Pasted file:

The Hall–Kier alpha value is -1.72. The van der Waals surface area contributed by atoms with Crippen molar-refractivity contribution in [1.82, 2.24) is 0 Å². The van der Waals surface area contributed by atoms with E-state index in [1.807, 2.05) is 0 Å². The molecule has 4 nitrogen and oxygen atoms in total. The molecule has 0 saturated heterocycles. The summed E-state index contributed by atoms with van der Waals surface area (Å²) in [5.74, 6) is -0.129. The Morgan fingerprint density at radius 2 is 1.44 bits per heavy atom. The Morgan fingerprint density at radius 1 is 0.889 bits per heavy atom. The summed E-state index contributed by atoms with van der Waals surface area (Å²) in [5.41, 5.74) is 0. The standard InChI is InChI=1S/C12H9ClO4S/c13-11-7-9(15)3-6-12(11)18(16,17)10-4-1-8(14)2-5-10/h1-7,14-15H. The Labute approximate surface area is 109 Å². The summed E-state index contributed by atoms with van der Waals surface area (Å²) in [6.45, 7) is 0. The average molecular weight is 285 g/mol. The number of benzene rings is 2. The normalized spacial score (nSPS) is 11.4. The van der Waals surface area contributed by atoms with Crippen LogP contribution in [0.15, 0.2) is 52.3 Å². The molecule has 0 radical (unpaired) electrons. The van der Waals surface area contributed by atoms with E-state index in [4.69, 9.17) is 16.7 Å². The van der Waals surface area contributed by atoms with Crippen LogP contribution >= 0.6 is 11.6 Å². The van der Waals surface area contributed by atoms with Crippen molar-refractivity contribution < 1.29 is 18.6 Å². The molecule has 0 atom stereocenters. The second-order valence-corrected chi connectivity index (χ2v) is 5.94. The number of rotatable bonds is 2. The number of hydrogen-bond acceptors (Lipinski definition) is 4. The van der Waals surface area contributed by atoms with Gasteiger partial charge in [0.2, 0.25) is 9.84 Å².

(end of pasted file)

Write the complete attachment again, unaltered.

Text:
The Hall–Kier alpha value is -1.72. The van der Waals surface area contributed by atoms with Crippen molar-refractivity contribution in [1.82, 2.24) is 0 Å². The van der Waals surface area contributed by atoms with E-state index in [1.807, 2.05) is 0 Å². The molecule has 4 nitrogen and oxygen atoms in total. The molecule has 0 saturated heterocycles. The summed E-state index contributed by atoms with van der Waals surface area (Å²) in [5.74, 6) is -0.129. The Morgan fingerprint density at radius 2 is 1.44 bits per heavy atom. The Morgan fingerprint density at radius 1 is 0.889 bits per heavy atom. The summed E-state index contributed by atoms with van der Waals surface area (Å²) in [5.41, 5.74) is 0. The standard InChI is InChI=1S/C12H9ClO4S/c13-11-7-9(15)3-6-12(11)18(16,17)10-4-1-8(14)2-5-10/h1-7,14-15H. The Labute approximate surface area is 109 Å². The summed E-state index contributed by atoms with van der Waals surface area (Å²) in [6.45, 7) is 0. The average molecular weight is 285 g/mol. The number of benzene rings is 2. The normalized spacial score (nSPS) is 11.4. The van der Waals surface area contributed by atoms with Crippen LogP contribution in [0.15, 0.2) is 52.3 Å². The molecule has 0 radical (unpaired) electrons. The van der Waals surface area contributed by atoms with E-state index in [4.69, 9.17) is 16.7 Å². The van der Waals surface area contributed by atoms with Crippen LogP contribution >= 0.6 is 11.6 Å². The van der Waals surface area contributed by atoms with Crippen molar-refractivity contribution < 1.29 is 18.6 Å². The molecule has 0 atom stereocenters. The second-order valence-corrected chi connectivity index (χ2v) is 5.94. The number of rotatable bonds is 2. The number of hydrogen-bond acceptors (Lipinski definition) is 4. The van der Waals surface area contributed by atoms with Gasteiger partial charge in [0.2, 0.25) is 9.84 Å².